In the end, Dan Miller surfsces, only to back Tom. Malcolm stays at the top. Ben Swain crashes in flames, tagged as a racist, Tom’s Press Secretary Nick gets edged out, the door is still left ajar for Chris Langham, and we come to the end mentally exhausted and convinced that this total farrago is indeed how our country is governed. Recent events only bring that impression to the forefront.

Originally, it was intended to have ‘Spinners and Losers’ feature a series of cutaways to the response of the Opposition to ongoing events, but these ended up cut out completely, not without regret. It was felt that their spinning wasn’t sufficiently distinguished from the Government side, but the main reason was that slipping away from Tucker’s side dissipated the claustrophobia and panic: and rightly so.

In the end, about fifteen minutes of footage was excised, and turned into a short film of its own, accessible via the red button. It’s on the DVD but with commentary that seems to be impossible to turn off, so I can’t say anything about it.

So these were the Specials. Chris Langham would be convicted and sentenced to prison. At least Ianucci and co knew where they stood for series 3, which would be longer than the first two series put together. It’s turn will come.

Sunday Watch: The Thick of It -s02 e01-03


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Considering how we are awash with cheerful optimism and a light-hearted appreciation of how it feels to live in the best and most open-hearted of countries, I felt the passing need for a counter-balancing dose of cynicism and fuck-’em-over fantasy, just to take the edge off things.

Well, no, not really. The Thick of It‘s second series, again of just three episodes, still starring Chris Langham as Hugh Abbott, Minister for Social Affairs, may still be the product of New Labour and Tony Blair and Alistair Campbell, and the policies of the mid-Noughties, it may be a case of more-of-the-same-only-different, except that we clearly haven’t yet had enough of the same to grow in the least bit bored of it, but it is horrifically emblematic of things as they are now, except in one little factor: that despite the chaotic and ramshackle nature of Abbott and his little crew, they come over as far more efficient than their 2021 equivalents.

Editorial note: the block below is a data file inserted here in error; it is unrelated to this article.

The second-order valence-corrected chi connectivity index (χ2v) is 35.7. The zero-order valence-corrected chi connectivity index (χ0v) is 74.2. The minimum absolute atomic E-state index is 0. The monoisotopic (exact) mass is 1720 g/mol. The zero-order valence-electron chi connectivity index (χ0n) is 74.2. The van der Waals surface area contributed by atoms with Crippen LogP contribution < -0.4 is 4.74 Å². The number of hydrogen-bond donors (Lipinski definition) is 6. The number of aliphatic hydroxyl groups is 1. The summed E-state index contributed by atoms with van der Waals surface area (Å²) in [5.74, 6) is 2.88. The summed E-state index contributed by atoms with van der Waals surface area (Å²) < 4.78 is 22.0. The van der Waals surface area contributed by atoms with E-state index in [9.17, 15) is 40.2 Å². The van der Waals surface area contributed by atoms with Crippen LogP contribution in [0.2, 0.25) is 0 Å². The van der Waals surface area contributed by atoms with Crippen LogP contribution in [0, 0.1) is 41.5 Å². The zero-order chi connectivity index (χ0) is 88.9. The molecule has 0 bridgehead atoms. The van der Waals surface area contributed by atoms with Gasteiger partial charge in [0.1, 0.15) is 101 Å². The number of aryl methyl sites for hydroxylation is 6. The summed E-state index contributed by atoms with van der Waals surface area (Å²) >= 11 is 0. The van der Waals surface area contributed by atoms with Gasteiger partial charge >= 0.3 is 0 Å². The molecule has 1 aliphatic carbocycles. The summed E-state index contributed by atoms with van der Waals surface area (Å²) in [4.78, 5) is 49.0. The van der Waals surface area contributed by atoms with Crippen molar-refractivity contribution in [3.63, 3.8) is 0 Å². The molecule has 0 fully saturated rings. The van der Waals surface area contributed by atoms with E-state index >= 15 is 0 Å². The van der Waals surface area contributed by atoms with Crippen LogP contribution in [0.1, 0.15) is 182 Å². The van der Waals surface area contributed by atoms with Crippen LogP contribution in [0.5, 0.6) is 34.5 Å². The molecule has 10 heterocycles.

Chaotic is the best word for how each of these three episodes are planned. The wobbly hand-held camera, the rapid and overlapping dialogue, the confusing cuts to other scenes, the frenetic pace even in the quiet moments and the overwhelming amorality of practically everyone involved does not make for easy viewing, or easy comprehension. There are usually multiple mini-stories happening at every moment, not to mention the truly impressive levels of swearing throughout, that achieve the minor miracle of never becoming dull and tedious, and Armando Ianucci and his fellow-writers never wait for their viewers to catch-up, nor are knowingly under-vicious.

But what distinguishes The Thick of It from other shows and films intent on confusing the audience is the assuring air of coherence the show gives off in its every moment. Like David Lynch, we sense that there is a controlling mind that knows what it’s doing, and there’s an underlying structure beneath it all, like Chaos Theory. It means something, even if we can’t quite grasp it.

I’m trying to avoid comparisons to Yes Minister, inevitable though they are. All the two series really share is a focus on Politics and the process thereof, representing the different eras in which the shows were made. But Hugh Abbott, played to perfection by Chris Langham, comes from the same mould as Jim Hacker: a weathercock blowing whichever way the wind turns him, an empty man with no political ambitions except for ambition, though in Abbott’s case it’s to stay where he is rather than fail upwards. Both Ministers are overly dependent on those who, nominally, serve them.